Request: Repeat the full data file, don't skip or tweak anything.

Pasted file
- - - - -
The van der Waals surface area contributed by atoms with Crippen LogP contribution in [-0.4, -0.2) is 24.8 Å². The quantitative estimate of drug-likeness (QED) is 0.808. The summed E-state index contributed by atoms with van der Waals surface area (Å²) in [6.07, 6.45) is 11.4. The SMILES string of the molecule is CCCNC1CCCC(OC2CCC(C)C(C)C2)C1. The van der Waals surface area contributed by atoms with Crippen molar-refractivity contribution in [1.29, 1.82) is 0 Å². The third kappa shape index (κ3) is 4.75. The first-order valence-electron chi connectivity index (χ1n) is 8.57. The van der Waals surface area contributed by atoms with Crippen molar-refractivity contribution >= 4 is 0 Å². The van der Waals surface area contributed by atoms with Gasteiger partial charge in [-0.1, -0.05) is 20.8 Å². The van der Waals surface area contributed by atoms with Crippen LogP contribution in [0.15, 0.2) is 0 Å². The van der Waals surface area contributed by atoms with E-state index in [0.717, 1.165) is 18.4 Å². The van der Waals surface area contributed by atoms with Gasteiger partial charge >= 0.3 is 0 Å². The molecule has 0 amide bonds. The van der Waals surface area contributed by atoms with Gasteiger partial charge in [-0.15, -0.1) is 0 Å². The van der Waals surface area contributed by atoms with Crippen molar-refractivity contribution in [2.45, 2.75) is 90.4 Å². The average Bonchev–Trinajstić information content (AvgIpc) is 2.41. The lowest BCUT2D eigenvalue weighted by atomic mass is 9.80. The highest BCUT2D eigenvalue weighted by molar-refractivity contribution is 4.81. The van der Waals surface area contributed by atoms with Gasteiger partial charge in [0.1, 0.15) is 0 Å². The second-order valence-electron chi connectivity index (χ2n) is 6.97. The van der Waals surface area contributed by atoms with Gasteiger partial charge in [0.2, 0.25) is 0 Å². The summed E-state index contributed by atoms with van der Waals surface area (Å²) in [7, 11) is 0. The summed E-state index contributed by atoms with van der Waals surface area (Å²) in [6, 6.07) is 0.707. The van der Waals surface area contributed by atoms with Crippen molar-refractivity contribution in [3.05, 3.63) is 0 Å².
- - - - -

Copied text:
The van der Waals surface area contributed by atoms with Crippen LogP contribution in [-0.4, -0.2) is 24.8 Å². The quantitative estimate of drug-likeness (QED) is 0.808. The summed E-state index contributed by atoms with van der Waals surface area (Å²) in [6.07, 6.45) is 11.4. The SMILES string of the molecule is CCCNC1CCCC(OC2CCC(C)C(C)C2)C1. The van der Waals surface area contributed by atoms with Crippen molar-refractivity contribution in [1.29, 1.82) is 0 Å². The third kappa shape index (κ3) is 4.75. The first-order valence-electron chi connectivity index (χ1n) is 8.57. The van der Waals surface area contributed by atoms with Crippen molar-refractivity contribution >= 4 is 0 Å². The van der Waals surface area contributed by atoms with Gasteiger partial charge in [-0.1, -0.05) is 20.8 Å². The van der Waals surface area contributed by atoms with Crippen LogP contribution in [0.15, 0.2) is 0 Å². The van der Waals surface area contributed by atoms with E-state index in [0.717, 1.165) is 18.4 Å². The van der Waals surface area contributed by atoms with Gasteiger partial charge >= 0.3 is 0 Å². The molecule has 0 amide bonds. The van der Waals surface area contributed by atoms with Gasteiger partial charge in [-0.15, -0.1) is 0 Å². The van der Waals surface area contributed by atoms with Crippen molar-refractivity contribution in [2.45, 2.75) is 90.4 Å². The average Bonchev–Trinajstić information content (AvgIpc) is 2.41. The lowest BCUT2D eigenvalue weighted by atomic mass is 9.80. The highest BCUT2D eigenvalue weighted by molar-refractivity contribution is 4.81. The van der Waals surface area contributed by atoms with Gasteiger partial charge in [0.1, 0.15) is 0 Å². The second-order valence-electron chi connectivity index (χ2n) is 6.97. The van der Waals surface area contributed by atoms with Gasteiger partial charge in [0.2, 0.25) is 0 Å². The summed E-state index contributed by atoms with van der Waals surface area (Å²) in [7, 11) is 0. The summed E-state index contributed by atoms with van der Waals surface area (Å²) in [6, 6.07) is 0.707. The van der Waals surface area contributed by atoms with Crippen molar-refractivity contribution in [3.05, 3.63) is 0 Å².